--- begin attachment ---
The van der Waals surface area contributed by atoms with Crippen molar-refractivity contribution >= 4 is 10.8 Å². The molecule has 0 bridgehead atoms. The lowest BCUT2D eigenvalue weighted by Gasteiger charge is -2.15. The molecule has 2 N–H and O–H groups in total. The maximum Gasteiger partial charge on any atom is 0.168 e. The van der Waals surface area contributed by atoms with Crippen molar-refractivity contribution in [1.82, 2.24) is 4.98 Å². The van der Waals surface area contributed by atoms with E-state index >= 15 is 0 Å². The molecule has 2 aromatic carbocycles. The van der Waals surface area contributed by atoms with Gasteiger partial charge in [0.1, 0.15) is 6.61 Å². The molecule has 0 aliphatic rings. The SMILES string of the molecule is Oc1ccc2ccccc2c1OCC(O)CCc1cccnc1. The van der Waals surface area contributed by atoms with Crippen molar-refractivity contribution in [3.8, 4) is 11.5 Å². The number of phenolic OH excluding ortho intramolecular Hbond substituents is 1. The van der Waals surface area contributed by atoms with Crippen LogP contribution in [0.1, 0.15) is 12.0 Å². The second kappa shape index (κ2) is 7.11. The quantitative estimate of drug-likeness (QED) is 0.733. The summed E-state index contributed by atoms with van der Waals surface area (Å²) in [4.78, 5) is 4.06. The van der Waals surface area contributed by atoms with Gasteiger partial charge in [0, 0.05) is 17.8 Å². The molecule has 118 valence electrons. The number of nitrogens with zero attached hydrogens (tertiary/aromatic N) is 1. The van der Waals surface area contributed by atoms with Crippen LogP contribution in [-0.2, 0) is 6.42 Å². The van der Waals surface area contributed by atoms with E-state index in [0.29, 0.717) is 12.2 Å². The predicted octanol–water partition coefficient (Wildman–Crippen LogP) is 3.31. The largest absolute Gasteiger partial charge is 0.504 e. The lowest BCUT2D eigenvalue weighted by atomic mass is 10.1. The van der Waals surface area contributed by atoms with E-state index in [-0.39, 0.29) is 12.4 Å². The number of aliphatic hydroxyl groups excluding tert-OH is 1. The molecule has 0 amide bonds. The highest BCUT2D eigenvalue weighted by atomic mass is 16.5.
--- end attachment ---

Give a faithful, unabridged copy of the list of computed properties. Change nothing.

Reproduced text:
The van der Waals surface area contributed by atoms with Crippen molar-refractivity contribution >= 4 is 10.8 Å². The molecule has 0 bridgehead atoms. The lowest BCUT2D eigenvalue weighted by Gasteiger charge is -2.15. The molecule has 2 N–H and O–H groups in total. The maximum Gasteiger partial charge on any atom is 0.168 e. The van der Waals surface area contributed by atoms with Crippen molar-refractivity contribution in [1.82, 2.24) is 4.98 Å². The van der Waals surface area contributed by atoms with E-state index >= 15 is 0 Å². The molecule has 2 aromatic carbocycles. The van der Waals surface area contributed by atoms with Gasteiger partial charge in [0.1, 0.15) is 6.61 Å². The molecule has 0 aliphatic rings. The SMILES string of the molecule is Oc1ccc2ccccc2c1OCC(O)CCc1cccnc1. The van der Waals surface area contributed by atoms with Crippen molar-refractivity contribution in [3.8, 4) is 11.5 Å². The number of phenolic OH excluding ortho intramolecular Hbond substituents is 1. The van der Waals surface area contributed by atoms with Crippen LogP contribution in [0.1, 0.15) is 12.0 Å². The second kappa shape index (κ2) is 7.11. The quantitative estimate of drug-likeness (QED) is 0.733. The summed E-state index contributed by atoms with van der Waals surface area (Å²) in [4.78, 5) is 4.06. The van der Waals surface area contributed by atoms with Gasteiger partial charge in [0, 0.05) is 17.8 Å². The molecule has 118 valence electrons. The number of nitrogens with zero attached hydrogens (tertiary/aromatic N) is 1. The van der Waals surface area contributed by atoms with Crippen LogP contribution in [-0.2, 0) is 6.42 Å². The van der Waals surface area contributed by atoms with E-state index in [0.29, 0.717) is 12.2 Å². The predicted octanol–water partition coefficient (Wildman–Crippen LogP) is 3.31. The largest absolute Gasteiger partial charge is 0.504 e. The lowest BCUT2D eigenvalue weighted by atomic mass is 10.1. The van der Waals surface area contributed by atoms with E-state index in [-0.39, 0.29) is 12.4 Å². The number of aliphatic hydroxyl groups excluding tert-OH is 1. The molecule has 0 amide bonds. The highest BCUT2D eigenvalue weighted by atomic mass is 16.5.